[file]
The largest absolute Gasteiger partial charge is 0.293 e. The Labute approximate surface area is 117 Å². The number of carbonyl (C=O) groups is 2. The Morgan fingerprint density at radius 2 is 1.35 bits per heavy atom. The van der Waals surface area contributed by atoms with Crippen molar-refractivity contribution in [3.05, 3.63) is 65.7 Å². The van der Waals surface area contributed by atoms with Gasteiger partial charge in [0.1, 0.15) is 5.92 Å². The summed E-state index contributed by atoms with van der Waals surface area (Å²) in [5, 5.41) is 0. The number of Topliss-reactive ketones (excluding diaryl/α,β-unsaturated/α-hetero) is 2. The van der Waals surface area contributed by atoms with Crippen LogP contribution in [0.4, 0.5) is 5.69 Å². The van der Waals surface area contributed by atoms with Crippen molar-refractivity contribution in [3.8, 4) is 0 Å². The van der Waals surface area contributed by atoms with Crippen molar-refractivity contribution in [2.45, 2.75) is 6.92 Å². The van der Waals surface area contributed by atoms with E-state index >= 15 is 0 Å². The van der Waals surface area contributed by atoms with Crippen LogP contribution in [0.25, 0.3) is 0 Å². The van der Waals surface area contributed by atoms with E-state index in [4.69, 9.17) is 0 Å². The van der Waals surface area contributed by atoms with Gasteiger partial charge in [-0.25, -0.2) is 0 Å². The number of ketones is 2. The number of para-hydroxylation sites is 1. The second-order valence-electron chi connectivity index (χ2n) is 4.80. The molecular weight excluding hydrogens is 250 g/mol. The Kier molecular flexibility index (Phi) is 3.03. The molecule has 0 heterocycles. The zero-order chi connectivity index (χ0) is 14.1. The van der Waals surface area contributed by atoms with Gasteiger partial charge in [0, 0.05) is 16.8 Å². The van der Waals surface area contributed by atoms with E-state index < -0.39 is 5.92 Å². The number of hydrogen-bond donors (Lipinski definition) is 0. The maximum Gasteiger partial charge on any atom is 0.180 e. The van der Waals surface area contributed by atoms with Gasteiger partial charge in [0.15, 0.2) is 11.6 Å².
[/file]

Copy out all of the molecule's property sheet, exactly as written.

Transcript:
The largest absolute Gasteiger partial charge is 0.293 e. The Labute approximate surface area is 117 Å². The number of carbonyl (C=O) groups is 2. The Morgan fingerprint density at radius 2 is 1.35 bits per heavy atom. The van der Waals surface area contributed by atoms with Crippen molar-refractivity contribution in [3.05, 3.63) is 65.7 Å². The van der Waals surface area contributed by atoms with Gasteiger partial charge in [0.1, 0.15) is 5.92 Å². The summed E-state index contributed by atoms with van der Waals surface area (Å²) in [5, 5.41) is 0. The number of Topliss-reactive ketones (excluding diaryl/α,β-unsaturated/α-hetero) is 2. The van der Waals surface area contributed by atoms with Crippen LogP contribution in [0.4, 0.5) is 5.69 Å². The van der Waals surface area contributed by atoms with Crippen molar-refractivity contribution in [3.8, 4) is 0 Å². The van der Waals surface area contributed by atoms with Crippen molar-refractivity contribution in [2.45, 2.75) is 6.92 Å². The van der Waals surface area contributed by atoms with E-state index >= 15 is 0 Å². The van der Waals surface area contributed by atoms with Crippen LogP contribution in [0.25, 0.3) is 0 Å². The van der Waals surface area contributed by atoms with E-state index in [4.69, 9.17) is 0 Å². The van der Waals surface area contributed by atoms with Gasteiger partial charge in [-0.25, -0.2) is 0 Å². The number of ketones is 2. The number of para-hydroxylation sites is 1. The second-order valence-electron chi connectivity index (χ2n) is 4.80. The molecular weight excluding hydrogens is 250 g/mol. The Kier molecular flexibility index (Phi) is 3.03. The molecule has 0 heterocycles. The zero-order chi connectivity index (χ0) is 14.1. The van der Waals surface area contributed by atoms with Gasteiger partial charge in [0, 0.05) is 16.8 Å². The van der Waals surface area contributed by atoms with E-state index < -0.39 is 5.92 Å². The number of hydrogen-bond donors (Lipinski definition) is 0. The maximum Gasteiger partial charge on any atom is 0.180 e. The van der Waals surface area contributed by atoms with Gasteiger partial charge in [0.15, 0.2) is 11.6 Å².